The Council of Europe is the leading Pan-European international organisation promoting inclusive, human-rights based youth policies.  The Council of Europe highly values the active participation of young people in decision-making particularly through one of the most advanced models of youth participation world-wide – the co-management system (see ).

Over the past years, youth participation witnessed various ways of expression, from actively running for elected positions, to protests and using the social media to draw attention to different political issues, with young people finding new, alternative ways of engaging. However, the space for civic participation for youth has consistently shrunk over the past years, in particular due to civil restrictions caused by health crisis measures.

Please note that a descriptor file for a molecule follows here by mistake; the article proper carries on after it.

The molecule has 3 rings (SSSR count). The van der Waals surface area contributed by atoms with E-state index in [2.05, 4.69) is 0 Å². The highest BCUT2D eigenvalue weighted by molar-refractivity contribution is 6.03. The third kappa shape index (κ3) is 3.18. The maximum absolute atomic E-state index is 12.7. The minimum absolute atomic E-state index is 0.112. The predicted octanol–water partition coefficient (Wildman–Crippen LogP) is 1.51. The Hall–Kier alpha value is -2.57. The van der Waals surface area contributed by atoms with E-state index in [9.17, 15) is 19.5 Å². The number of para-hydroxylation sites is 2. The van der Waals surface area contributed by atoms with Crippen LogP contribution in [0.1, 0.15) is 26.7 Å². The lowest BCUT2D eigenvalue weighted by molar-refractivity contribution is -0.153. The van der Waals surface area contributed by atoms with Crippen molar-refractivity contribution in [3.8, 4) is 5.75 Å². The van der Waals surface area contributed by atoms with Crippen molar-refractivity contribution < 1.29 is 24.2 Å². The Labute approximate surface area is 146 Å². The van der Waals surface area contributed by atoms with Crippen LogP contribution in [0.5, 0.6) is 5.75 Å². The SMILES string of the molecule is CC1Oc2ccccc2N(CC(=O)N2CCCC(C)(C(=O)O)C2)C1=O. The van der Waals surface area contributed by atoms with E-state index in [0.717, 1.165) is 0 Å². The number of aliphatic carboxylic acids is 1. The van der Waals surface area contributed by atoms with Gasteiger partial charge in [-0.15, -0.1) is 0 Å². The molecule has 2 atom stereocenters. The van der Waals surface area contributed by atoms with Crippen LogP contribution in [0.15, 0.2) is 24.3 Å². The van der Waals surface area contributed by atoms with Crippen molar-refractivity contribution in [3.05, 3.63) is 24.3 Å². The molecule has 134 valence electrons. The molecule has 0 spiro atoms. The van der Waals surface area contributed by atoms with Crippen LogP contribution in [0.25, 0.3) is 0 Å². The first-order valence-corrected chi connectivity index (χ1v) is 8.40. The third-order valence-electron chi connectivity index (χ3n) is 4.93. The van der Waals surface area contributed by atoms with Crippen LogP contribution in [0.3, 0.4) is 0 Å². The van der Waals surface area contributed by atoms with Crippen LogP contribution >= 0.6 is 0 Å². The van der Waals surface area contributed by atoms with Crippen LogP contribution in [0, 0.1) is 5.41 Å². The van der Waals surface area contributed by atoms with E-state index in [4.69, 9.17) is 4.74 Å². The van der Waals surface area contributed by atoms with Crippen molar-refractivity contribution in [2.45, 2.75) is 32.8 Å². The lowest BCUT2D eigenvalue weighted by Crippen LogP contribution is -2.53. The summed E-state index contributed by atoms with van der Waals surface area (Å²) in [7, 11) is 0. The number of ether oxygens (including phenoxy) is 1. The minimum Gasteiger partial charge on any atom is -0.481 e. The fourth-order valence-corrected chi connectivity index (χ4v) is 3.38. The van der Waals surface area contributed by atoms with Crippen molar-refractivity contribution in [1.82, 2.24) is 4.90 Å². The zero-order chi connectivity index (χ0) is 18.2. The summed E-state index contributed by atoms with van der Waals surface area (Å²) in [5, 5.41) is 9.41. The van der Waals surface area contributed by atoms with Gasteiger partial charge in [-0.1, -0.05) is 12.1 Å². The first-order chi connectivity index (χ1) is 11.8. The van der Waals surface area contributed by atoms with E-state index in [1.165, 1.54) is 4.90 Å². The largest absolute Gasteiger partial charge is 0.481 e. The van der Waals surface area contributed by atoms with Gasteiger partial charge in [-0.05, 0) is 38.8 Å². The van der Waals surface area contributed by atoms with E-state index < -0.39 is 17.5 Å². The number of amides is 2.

In response to the many challenges present, the Council of Europe launched the campaign Democracy Here, Democracy Now, aiming to revitalize democratic participation. From increased media disinformation – in particular over the past months and during the war in Ukraine – to rise of extreme right in many European countries, young people are at risk of democratic disengagement. They need to be recognized as key actors in our pluralistic democracies and strengthen their agency as citizens and as a very particular electorate.